I’m looking for camping recipes (or recipes that could be modified for camping) featuring wheat berries.
Parameters: I’m not partial to sweets and prefer savory one-pot dishes.
If you can either provide recipes or direct me to recipes of this nature, please share.
In the Westerns I devoured as a teenager, the good guys made a point of leaving the trails they traveled in a better condition than they found them: moving a branch off the trail here, settling a rock into place there (provided, of course, that they weren’t grievously wounded and/or being pursued by the bad guys at the time).
The lesson has stuck with me: the portages I recently traveled have been left in better shape than I found them. Thank you, Mr. L’Amour.
Quiet Magic by Sam Cook, with illustrations by Bob Cary
University of Minnesota Press
This book is exactly what it promises: quiet and magical. It’s a collection of stories and essays the author wrote for the Duluth News-Tribune, grouped by season. Each piece is 2-4 pages in the book: a nice little morsel.
Each piece is 2-4 pages of observations and experiences related to the north country, the people to be found there, hunting and fishing, canoeing, etc. Cook’s gentle humor and perception make for a delightful few minutes of reading per story.
I find myself continually returning to Loomis Lips for the chuckle factor. Without spoiling it, I’ll just note that it’s about human nature. Oh, and fish.
Ely Echoes by Bob Cary
Published by Pfeifer-Hamilton
Rating: * * * * *
“Jackpine Bob” Cary, journalist and long-time editor of the Ely Echo, has collected a series of observations, escapades, and spoofs spanning his Depression-era youth through his golden years into an anthology of several-page stories infused with his trademark humor and energy.
My absolute favorite of these – and let me assure you it was not easy to select just one favorite to write about – is Second Time Around, a hilarious chronicle of Cary’s less-than-smooth wedding and honeymoon trip at age 76 with 64-year-old longtime friend and new bride Edith.
As seen in the park:
Two little kids, one with Heidi-of-the-Alps braids and the other with a hat that meant business, outfitted with tyke-sized backpacks (complete with carabiner clips), and walking sticks. They set out on an exploration of the park, leaving no stone or garter snake unexamined. Love it!
The Unofficial Hunger Games Wilderness Survival Guide
(c) 2013 by Creek Stewart. Published by Living Ready Books
Rating: * * * *
With frequent references to the materials Katniss and the other characters in The Hunger Games use to survive, this book provides the reader with an overview of survival techniques using the resources at hand to build shelters, find and purify water, forage for food, navigate, perform first aid, etc.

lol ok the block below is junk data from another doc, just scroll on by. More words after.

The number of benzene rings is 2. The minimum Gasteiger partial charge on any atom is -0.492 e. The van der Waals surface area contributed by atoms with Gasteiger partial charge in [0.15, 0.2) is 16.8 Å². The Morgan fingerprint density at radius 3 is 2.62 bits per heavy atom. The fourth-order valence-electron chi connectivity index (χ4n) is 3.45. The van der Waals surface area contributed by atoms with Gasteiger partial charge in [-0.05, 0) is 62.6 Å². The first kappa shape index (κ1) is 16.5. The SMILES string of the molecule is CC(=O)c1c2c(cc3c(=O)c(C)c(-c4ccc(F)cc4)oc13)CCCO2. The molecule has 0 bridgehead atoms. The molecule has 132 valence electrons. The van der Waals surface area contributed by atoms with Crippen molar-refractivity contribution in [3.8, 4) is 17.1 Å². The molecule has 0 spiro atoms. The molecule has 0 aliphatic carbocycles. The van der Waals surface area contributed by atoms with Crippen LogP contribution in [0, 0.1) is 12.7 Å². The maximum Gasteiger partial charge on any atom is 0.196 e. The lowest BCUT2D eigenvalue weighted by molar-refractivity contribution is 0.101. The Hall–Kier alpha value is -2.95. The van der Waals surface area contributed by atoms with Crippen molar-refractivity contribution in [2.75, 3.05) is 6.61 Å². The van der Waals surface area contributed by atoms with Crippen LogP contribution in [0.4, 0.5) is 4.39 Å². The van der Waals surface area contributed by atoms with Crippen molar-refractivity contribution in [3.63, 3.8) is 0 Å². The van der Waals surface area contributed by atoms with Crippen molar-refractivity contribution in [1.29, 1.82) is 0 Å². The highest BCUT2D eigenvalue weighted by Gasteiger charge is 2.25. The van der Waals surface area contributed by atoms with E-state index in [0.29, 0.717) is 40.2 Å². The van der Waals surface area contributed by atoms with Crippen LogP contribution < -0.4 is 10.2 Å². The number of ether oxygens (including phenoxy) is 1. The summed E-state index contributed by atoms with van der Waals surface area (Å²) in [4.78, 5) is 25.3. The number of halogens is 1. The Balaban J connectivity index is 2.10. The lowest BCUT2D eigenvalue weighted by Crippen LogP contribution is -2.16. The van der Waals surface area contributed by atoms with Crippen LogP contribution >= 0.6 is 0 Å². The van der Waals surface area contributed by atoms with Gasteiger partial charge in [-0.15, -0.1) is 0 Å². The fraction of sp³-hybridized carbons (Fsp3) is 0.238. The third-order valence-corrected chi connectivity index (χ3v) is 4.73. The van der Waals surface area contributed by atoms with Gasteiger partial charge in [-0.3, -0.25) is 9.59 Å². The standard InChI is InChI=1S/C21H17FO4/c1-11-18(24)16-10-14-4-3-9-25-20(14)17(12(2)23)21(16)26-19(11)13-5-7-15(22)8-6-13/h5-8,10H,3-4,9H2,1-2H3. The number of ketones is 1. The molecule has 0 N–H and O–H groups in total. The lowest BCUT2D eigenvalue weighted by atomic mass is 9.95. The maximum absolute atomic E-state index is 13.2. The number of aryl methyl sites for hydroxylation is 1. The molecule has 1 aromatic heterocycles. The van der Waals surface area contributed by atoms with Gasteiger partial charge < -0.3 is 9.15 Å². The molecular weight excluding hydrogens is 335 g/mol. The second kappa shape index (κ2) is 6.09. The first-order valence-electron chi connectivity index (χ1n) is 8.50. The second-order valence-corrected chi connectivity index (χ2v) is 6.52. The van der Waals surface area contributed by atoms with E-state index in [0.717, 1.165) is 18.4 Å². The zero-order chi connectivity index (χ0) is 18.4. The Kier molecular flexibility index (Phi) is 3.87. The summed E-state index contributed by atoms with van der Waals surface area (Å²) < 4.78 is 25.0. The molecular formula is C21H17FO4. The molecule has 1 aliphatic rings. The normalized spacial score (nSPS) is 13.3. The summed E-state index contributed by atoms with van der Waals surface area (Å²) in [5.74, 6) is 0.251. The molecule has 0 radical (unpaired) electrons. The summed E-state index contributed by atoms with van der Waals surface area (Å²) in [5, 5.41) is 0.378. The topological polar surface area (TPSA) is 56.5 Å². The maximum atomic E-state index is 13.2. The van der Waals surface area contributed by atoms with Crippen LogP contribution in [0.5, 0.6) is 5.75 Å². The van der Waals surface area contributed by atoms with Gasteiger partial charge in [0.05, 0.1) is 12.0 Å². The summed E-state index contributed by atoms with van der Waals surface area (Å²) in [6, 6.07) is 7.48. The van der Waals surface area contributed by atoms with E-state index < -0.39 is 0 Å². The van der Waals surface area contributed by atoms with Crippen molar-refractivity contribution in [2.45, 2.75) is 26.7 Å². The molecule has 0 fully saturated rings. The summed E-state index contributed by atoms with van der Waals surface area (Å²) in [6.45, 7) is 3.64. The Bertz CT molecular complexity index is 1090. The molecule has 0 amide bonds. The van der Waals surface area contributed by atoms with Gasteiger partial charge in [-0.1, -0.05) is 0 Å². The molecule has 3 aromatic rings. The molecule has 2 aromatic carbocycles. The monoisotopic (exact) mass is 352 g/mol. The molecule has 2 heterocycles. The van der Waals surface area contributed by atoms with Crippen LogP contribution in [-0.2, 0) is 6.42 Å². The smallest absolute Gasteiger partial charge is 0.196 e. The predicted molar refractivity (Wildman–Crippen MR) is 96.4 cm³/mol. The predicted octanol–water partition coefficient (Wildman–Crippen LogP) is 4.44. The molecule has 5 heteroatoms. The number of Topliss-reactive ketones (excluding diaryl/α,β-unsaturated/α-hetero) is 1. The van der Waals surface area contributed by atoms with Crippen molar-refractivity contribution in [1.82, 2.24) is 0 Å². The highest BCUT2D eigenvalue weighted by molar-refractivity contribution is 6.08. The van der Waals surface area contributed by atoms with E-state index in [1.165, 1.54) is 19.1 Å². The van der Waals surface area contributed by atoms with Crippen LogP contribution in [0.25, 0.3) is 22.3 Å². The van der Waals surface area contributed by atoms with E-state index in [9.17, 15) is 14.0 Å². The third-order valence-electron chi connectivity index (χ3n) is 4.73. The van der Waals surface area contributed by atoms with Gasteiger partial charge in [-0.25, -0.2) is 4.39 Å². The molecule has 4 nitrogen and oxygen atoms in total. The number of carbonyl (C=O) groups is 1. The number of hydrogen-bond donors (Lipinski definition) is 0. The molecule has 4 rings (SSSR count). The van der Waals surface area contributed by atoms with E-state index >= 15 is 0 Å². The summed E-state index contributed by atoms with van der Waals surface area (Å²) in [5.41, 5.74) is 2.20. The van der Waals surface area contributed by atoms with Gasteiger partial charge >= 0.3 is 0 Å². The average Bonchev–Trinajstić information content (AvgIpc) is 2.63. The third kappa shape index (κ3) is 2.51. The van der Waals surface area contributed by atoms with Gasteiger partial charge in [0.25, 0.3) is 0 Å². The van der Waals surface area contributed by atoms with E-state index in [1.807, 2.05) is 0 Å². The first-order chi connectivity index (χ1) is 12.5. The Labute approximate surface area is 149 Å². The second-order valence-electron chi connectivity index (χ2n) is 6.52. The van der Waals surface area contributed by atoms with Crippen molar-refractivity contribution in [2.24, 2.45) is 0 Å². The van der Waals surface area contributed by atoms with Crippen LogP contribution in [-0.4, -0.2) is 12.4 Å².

I really like this book because I expect it will grab the attention of readers who would not otherwise pick up an outdoors book. Each section is quick to read, full of references to the trilogy of books with which the author is clearly familiar, and contains photos for illustration. While not exhaustive, the book goes into enough detail to spur interest in exploring the survival techniques further.
The author stresses that while The Hunger Games aren’t real, occurrences like getting lost while hiking or car breakdowns on rural roads – outside cell phone coverage areas – are. A little knowledge can go a long way in preventing hypothermia and other adverse outcomes.
I recently attended a terrific bluegrass concert. Whenever the performers clapped their hands or stomped their feet during the songs, they did so on the 2nd and 4th beats.
Being from Central Minnesota, it was automatic for me (and the other audience members) to clap on the 1st and 3rd beats.
What’s your style?
Death on the Barrens: A True Story of Courage and Tragedy in the Canadian Arctic
by George James Grinnell
First published January 1, 2009 by North Atlantic Books
Rating: * * *
The author, one of six young men on an ill-advised, poorly planned Arctic trip in the 1950s resulting in the death of the trip leader, recounts the experience from the distance of 50 years.
This is a memoir, not an autobiography. Rather than focusing on the events of the trip, the book is about the participants: their hubris, expectations, hopes, fears, anxieties, and reactions to the changing conditions throughout the journey. As should be expected, the author’s experience is front and center, with descriptions of the other participants adding context. Grinnell strays into rants from time to time, but since the chapters are all quite short it’s easy to move on.
This is a quick read that will leave you shaking your head. I recommend reading it.
If you like this book, you may also like Into Thin Air by Jon Krakauer.